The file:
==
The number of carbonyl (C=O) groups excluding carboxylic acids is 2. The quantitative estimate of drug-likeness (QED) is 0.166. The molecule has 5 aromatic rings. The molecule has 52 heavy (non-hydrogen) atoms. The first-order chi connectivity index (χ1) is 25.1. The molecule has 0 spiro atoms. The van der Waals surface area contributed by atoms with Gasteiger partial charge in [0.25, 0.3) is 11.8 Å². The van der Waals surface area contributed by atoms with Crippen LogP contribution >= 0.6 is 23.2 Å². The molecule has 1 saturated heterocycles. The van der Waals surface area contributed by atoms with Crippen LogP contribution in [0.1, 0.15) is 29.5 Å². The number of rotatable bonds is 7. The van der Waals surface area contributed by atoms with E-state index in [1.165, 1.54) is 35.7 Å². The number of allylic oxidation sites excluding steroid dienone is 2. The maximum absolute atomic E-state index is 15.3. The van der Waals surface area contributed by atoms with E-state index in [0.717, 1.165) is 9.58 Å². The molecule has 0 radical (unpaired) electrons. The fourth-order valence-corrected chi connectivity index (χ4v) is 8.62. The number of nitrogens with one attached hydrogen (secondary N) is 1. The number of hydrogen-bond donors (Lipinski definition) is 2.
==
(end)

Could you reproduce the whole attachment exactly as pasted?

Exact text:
The number of carbonyl (C=O) groups excluding carboxylic acids is 2. The quantitative estimate of drug-likeness (QED) is 0.166. The molecule has 5 aromatic rings. The molecule has 52 heavy (non-hydrogen) atoms. The first-order chi connectivity index (χ1) is 25.1. The molecule has 0 spiro atoms. The van der Waals surface area contributed by atoms with Gasteiger partial charge in [0.25, 0.3) is 11.8 Å². The van der Waals surface area contributed by atoms with Crippen LogP contribution >= 0.6 is 23.2 Å². The molecule has 1 saturated heterocycles. The van der Waals surface area contributed by atoms with Crippen LogP contribution in [0.1, 0.15) is 29.5 Å². The number of rotatable bonds is 7. The van der Waals surface area contributed by atoms with E-state index in [1.165, 1.54) is 35.7 Å². The number of allylic oxidation sites excluding steroid dienone is 2. The maximum absolute atomic E-state index is 15.3. The van der Waals surface area contributed by atoms with E-state index in [0.717, 1.165) is 9.58 Å². The molecule has 0 radical (unpaired) electrons. The fourth-order valence-corrected chi connectivity index (χ4v) is 8.62. The number of nitrogens with one attached hydrogen (secondary N) is 1. The number of hydrogen-bond donors (Lipinski definition) is 2.